On June 23, the first ever Central OC Food Swap occurred in Santa Ana. Started in March 2010, one of the first Food Swaps occurred in Brooklyn, initiated and led by Kate Payne, founder of the Food Swap Network, along with Emily Ho. Since then, the modern food swap movement has spread all over the United States, Canada and even abroad. The Food Swap Network acts as a worldwide registry for all Food Swap events.
Most Food Swaps occur in the same format. A Food Swap is a chance for a group of people to bring homemade and homegrown goods and trade with other participants, using a barter system. They are recurring events in certain neighborhoods or regions. The Food Swap usually lasts for two hours, with anywhere from 5 to as many as 40 participants. The Swap starts with 30 minutes of greetings, introductions and set up. The next hour is dedicated to sampling of the different goods and participants write their names on lists of items they are interested in. The final 30 minutes of the Food Swap is when the actual swapping and trading begins.
Conceptualized by Sarah Whittenberg and supported by Slow Food Orange County and the Orange County Food Access Coalition, the Central OC Food Swap boasted nearly 20 registered participants; a huge number for its first time. With participants coming from all over the county, one even traveling 70 miles from Rainbow, Calif., the Food Swap had a huge variety of homemade and homegrown goods. There were stone fruits, rosemary jellies and even some plants. There were vegetables from a community garden, different flavors of flan, rice pilaf and backyard eggs. Most of the participants had never attended any other Food Swap, and were thrilled to be part of the first for Central OC. Given the variety of foods and items that were present, one can wonder what constitutes a fair trade. One participant said “whatever you agree on,” a great proof of just how much a Food Swap is focused on community and the relationships amongst it.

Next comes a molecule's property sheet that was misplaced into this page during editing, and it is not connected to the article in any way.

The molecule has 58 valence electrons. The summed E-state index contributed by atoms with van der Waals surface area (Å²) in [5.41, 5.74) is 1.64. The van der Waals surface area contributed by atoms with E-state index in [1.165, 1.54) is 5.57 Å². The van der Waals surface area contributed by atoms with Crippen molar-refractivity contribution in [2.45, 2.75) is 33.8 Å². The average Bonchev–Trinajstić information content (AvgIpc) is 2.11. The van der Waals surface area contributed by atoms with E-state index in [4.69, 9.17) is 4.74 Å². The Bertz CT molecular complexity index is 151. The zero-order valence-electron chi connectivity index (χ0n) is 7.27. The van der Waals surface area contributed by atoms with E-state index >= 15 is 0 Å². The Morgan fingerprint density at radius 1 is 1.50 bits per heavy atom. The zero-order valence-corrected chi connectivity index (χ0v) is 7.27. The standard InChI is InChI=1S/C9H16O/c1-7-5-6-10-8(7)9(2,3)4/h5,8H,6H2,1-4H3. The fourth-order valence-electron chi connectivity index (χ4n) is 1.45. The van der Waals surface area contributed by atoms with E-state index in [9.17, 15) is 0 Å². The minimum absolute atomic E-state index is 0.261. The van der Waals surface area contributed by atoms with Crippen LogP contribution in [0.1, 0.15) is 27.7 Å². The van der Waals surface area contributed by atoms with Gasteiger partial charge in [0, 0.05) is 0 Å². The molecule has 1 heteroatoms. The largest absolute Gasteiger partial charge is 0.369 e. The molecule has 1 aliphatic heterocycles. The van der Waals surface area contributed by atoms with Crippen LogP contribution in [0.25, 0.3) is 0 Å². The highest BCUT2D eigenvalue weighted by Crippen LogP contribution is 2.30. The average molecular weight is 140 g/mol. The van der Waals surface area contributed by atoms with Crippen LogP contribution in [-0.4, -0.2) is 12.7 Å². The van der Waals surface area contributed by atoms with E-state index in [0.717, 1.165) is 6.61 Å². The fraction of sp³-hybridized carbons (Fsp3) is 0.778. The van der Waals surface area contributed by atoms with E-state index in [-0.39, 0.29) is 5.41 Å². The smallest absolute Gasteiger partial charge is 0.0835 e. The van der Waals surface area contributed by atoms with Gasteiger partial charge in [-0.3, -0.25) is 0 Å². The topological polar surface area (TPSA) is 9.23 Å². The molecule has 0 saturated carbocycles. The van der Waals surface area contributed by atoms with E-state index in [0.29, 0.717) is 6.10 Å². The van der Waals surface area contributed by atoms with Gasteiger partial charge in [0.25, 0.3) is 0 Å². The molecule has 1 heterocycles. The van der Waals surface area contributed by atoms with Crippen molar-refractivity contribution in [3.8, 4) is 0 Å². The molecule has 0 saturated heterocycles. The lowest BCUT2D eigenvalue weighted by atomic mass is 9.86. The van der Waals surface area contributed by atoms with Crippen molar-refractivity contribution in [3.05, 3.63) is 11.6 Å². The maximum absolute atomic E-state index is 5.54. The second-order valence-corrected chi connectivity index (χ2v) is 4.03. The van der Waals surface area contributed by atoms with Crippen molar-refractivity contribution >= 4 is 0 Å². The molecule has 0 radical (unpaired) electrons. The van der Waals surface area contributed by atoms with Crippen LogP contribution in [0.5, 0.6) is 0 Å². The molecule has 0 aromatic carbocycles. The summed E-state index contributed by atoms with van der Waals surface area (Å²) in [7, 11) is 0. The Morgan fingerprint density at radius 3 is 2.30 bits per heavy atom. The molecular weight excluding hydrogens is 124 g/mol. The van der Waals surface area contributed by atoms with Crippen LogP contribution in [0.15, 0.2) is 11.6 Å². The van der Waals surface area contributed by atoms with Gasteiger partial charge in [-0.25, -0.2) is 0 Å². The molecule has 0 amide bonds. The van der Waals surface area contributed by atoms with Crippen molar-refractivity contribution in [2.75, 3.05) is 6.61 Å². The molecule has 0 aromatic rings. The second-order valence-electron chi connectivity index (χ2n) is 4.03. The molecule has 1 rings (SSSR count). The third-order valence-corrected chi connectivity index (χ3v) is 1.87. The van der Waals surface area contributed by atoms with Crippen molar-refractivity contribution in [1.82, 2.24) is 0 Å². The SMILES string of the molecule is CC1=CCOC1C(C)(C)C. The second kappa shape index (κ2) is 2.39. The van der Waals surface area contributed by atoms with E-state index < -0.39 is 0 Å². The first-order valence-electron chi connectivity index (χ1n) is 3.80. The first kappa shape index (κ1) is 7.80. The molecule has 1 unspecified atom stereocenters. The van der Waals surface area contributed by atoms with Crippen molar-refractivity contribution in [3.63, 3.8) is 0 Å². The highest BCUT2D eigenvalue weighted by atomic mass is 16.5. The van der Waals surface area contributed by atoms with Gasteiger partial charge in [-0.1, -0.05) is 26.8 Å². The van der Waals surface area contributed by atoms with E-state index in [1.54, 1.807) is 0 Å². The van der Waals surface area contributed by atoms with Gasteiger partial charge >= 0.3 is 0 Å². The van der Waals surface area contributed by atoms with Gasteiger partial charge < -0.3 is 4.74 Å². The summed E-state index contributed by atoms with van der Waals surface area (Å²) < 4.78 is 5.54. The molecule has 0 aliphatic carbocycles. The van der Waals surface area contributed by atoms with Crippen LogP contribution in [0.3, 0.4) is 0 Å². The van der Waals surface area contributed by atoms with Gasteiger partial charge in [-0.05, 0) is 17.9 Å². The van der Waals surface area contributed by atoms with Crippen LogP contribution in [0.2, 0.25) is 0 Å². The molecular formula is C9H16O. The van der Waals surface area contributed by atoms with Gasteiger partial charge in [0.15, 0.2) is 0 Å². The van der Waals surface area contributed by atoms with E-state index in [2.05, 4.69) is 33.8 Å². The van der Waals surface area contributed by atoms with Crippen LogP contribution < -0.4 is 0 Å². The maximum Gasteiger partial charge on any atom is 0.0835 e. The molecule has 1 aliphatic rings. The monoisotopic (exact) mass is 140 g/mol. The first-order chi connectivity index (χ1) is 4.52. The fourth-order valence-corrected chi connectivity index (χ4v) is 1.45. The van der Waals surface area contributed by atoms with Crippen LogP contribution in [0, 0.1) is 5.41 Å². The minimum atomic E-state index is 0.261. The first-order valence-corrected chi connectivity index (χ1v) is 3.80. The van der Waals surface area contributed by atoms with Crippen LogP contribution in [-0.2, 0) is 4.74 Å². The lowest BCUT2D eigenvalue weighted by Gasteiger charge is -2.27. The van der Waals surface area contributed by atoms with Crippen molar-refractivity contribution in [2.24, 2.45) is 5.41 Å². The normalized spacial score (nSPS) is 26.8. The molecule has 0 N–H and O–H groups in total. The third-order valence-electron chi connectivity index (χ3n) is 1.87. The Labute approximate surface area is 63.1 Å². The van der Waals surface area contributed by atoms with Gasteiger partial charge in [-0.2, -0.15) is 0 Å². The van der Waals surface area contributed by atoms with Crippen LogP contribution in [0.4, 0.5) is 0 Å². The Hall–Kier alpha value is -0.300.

The idea behind Food Swapping is an “alternative food system.” In this system, one can stretch his or her dollar—having the ability to determine the value of his or her goods through the barter system. Additionally, the format of the Food Swap allows one to expand his or her knowledge and ideas of food, how it is made and the amount of work that can go into a single item. Moreover, the quality of the goods brought to Food Swaps is bound to be better than those found at most commercial supermarkets, free of preservatives and other boosters. They are a great way to diversify one’s pantry and fill it with homemade and homegrown goods. They are also a great way for one to share his or her passion and hobby of food.
Above all else, Food Swaps bring together communities. The distant, almost non-existent relationship between producers and consumers that the current globalized food system has created can be rebuilt and made to be stronger. They allow the demystification of knowing the source of one’s food, and providing a platform to establish stronger relationships with the people in one’s community, in one’s own neighborhood. When asked how the idea of starting a Food Swap for Orange County came about, Whittenberg claims the push was not just for an alternative system, but for a community-based need.
“This is my home, but it lacks a sense of community unless ethnically-driven,” Whittenberg said. “Something like this gives Central Orange County a place to congregate and be enriched not just by the food they make, but also the connections they create.”